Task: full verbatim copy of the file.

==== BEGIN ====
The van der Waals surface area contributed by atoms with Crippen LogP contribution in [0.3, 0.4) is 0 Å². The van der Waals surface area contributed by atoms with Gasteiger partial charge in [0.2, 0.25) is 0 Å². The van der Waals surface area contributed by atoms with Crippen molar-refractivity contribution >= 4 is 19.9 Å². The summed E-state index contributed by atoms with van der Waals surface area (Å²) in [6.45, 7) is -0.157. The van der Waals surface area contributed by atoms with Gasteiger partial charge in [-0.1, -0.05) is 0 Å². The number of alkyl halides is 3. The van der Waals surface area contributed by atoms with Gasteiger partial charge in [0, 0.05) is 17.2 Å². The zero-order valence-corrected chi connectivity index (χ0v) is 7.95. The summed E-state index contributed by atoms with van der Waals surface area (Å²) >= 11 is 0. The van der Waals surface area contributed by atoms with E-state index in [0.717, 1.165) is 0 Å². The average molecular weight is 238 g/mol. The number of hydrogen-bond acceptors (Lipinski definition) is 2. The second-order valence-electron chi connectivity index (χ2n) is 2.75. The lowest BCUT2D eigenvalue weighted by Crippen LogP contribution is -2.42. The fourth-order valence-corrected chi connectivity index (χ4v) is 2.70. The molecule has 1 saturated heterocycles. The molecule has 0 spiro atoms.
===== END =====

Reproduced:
The van der Waals surface area contributed by atoms with Crippen LogP contribution in [0.3, 0.4) is 0 Å². The van der Waals surface area contributed by atoms with Gasteiger partial charge in [0.2, 0.25) is 0 Å². The van der Waals surface area contributed by atoms with Crippen molar-refractivity contribution >= 4 is 19.9 Å². The summed E-state index contributed by atoms with van der Waals surface area (Å²) in [6.45, 7) is -0.157. The van der Waals surface area contributed by atoms with Gasteiger partial charge in [-0.1, -0.05) is 0 Å². The number of alkyl halides is 3. The van der Waals surface area contributed by atoms with Gasteiger partial charge in [0, 0.05) is 17.2 Å². The zero-order valence-corrected chi connectivity index (χ0v) is 7.95. The summed E-state index contributed by atoms with van der Waals surface area (Å²) >= 11 is 0. The van der Waals surface area contributed by atoms with E-state index in [0.717, 1.165) is 0 Å². The average molecular weight is 238 g/mol. The number of hydrogen-bond acceptors (Lipinski definition) is 2. The second-order valence-electron chi connectivity index (χ2n) is 2.75. The lowest BCUT2D eigenvalue weighted by Crippen LogP contribution is -2.42. The fourth-order valence-corrected chi connectivity index (χ4v) is 2.70. The molecule has 1 saturated heterocycles. The molecule has 0 spiro atoms.